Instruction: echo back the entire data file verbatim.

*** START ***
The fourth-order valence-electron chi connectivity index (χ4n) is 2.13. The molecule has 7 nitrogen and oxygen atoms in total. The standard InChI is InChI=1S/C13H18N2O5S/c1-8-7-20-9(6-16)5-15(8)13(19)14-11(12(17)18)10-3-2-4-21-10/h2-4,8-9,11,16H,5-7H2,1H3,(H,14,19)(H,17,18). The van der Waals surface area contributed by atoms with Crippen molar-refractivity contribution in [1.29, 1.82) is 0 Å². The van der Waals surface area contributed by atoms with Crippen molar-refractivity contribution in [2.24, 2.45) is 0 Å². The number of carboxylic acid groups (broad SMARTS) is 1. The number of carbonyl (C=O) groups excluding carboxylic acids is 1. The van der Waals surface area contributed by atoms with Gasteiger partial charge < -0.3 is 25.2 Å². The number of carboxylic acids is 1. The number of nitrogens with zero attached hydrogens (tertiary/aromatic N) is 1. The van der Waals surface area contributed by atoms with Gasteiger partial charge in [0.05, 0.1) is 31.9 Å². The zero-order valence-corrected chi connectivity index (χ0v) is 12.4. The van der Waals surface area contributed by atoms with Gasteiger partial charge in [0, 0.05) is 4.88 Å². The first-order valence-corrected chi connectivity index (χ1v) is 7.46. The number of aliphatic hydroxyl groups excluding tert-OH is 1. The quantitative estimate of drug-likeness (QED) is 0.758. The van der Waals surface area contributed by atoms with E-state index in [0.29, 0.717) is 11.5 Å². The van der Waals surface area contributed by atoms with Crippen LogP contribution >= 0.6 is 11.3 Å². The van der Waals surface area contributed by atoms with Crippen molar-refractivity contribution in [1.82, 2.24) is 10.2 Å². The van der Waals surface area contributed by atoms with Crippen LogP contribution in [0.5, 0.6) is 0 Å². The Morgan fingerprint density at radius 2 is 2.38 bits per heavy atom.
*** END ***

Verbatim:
The fourth-order valence-electron chi connectivity index (χ4n) is 2.13. The molecule has 7 nitrogen and oxygen atoms in total. The standard InChI is InChI=1S/C13H18N2O5S/c1-8-7-20-9(6-16)5-15(8)13(19)14-11(12(17)18)10-3-2-4-21-10/h2-4,8-9,11,16H,5-7H2,1H3,(H,14,19)(H,17,18). The van der Waals surface area contributed by atoms with Crippen molar-refractivity contribution in [1.29, 1.82) is 0 Å². The van der Waals surface area contributed by atoms with Crippen molar-refractivity contribution in [2.24, 2.45) is 0 Å². The number of carboxylic acid groups (broad SMARTS) is 1. The number of carbonyl (C=O) groups excluding carboxylic acids is 1. The van der Waals surface area contributed by atoms with Gasteiger partial charge < -0.3 is 25.2 Å². The number of carboxylic acids is 1. The number of nitrogens with zero attached hydrogens (tertiary/aromatic N) is 1. The van der Waals surface area contributed by atoms with Gasteiger partial charge in [0.05, 0.1) is 31.9 Å². The zero-order valence-corrected chi connectivity index (χ0v) is 12.4. The van der Waals surface area contributed by atoms with Gasteiger partial charge in [0, 0.05) is 4.88 Å². The first-order valence-corrected chi connectivity index (χ1v) is 7.46. The number of aliphatic hydroxyl groups excluding tert-OH is 1. The quantitative estimate of drug-likeness (QED) is 0.758. The van der Waals surface area contributed by atoms with E-state index in [0.29, 0.717) is 11.5 Å². The van der Waals surface area contributed by atoms with Crippen LogP contribution >= 0.6 is 11.3 Å². The van der Waals surface area contributed by atoms with Crippen molar-refractivity contribution in [1.82, 2.24) is 10.2 Å². The van der Waals surface area contributed by atoms with Crippen LogP contribution in [0.5, 0.6) is 0 Å². The Morgan fingerprint density at radius 2 is 2.38 bits per heavy atom.